delanceyplace.com 1/31/12 - the united states dominates
In today's excerpt - when World War I began in 1914, even though England still behaved as if it was the world's leader, the United States was already the dominant country. In fact, the United States economy was already as large as the economies of England, France and Germany combined—and its banks held as much gold as those three nations combined. And after those countries squandered their resources in the that gruesome war, the United States held three times as much gold as those three nations combined. The U.S. dominance had become even greater, and within the scramble by England, France, and Germany to rectify this imbalance and replenish their gold were the seeds of both the Great Depression and World War II:
"Before the war, the four largest economies—the United States, Britain, Germany, and France—had operated their monetary systems with about $5 billion worth of gold among them. The amount of new gold mined during the war was small, and by 1923, monetary gold had increased only to $6 billion. Meanwhile, prices in the United States and the UK, even after the postwar deflation, were still 50 percent higher than before the war, which meant that in effect the real purchasing power of gold reserves had contracted by almost 25 percent. ...
"The [big] concern among bankers after the war was not so much that the world was short of gold, but that too much of the gold was concentrated in the United States. Before the war, there had been some parity among the major economic powers between the amount of gold in each banking system and the size of its economy. For example, the United States, with a GDP of $40 billion, accounted for about half the output of the four great economic powers and held about $2 billion in gold, a little less than half of the total gold of these four countries. The balance was only rough—France held proportionately more and Britain less—but the system worked with remarkable smoothness.
By 1923, the United States had accumulated close to $4.5 billion of the $6 billion in gold reserves of the four major economic powers, far in excess of what it needed to sustain its economy. About $400 million circulated in the form of coins; the remainder consisted of ingots, small bars the size of a quart of milk, each weighing about twenty-five pounds, stored in the vaults of the Federal Reserve Banks and the Treasury. The largest hoard lay under lower Manhattan, about $1.5 billion in the Treasury repository at the legendary intersection of Broad and Wall Streets, and at the New York Fed. The remainder was scattered among the eleven other Federal Reserve Banks across the country. ...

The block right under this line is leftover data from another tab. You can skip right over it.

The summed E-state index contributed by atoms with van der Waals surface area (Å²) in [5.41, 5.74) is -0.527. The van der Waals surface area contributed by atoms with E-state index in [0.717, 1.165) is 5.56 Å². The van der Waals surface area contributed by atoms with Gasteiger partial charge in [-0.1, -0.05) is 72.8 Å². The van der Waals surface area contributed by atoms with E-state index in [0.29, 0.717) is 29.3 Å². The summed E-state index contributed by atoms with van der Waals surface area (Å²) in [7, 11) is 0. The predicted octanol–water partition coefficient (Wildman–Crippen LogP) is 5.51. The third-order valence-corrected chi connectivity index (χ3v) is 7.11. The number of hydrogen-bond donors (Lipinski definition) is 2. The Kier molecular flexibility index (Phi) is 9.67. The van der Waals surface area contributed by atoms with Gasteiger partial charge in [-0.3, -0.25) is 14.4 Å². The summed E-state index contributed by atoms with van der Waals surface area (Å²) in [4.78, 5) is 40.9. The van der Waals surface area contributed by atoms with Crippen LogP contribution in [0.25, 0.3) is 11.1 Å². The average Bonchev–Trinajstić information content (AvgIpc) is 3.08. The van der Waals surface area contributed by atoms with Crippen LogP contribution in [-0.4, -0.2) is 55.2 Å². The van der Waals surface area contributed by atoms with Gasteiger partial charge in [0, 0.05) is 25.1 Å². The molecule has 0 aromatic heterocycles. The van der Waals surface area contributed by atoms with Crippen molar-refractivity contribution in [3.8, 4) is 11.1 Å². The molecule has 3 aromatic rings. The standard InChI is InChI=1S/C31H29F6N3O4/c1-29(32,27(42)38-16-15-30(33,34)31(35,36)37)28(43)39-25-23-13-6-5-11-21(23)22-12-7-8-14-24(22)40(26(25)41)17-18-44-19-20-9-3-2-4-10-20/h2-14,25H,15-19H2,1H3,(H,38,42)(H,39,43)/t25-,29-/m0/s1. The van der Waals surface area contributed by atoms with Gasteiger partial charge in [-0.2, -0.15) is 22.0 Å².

"While the U.S. monetary system was swamped by this enormous surplus, Europe, particularly Britain and Germany, suffered a chronic shortage. The three big European economies, which had operated before the war on $3 billion worth of gold, were left with barely half that. Faced with constant demands to pay out gold, European central banks had resorted to a complex of measures, the most important being to withdraw gold coins from circulation. All those solid talismans of turn-of-the-century middle-class prosperity had gradually disappeared from Europe's pockets, to be replaced by shabby pieces of paper. By the mid-1920s, the United States was the only large country where one could still find gold coins.
"The concentration of the world's key precious metal in the United States had left the rest of the world with insufficient reserves to grease the machinery of trade. The world of the international gold standard had become like a poker table at which one player has accumulated all the chips, and the game simply cannot get back into play."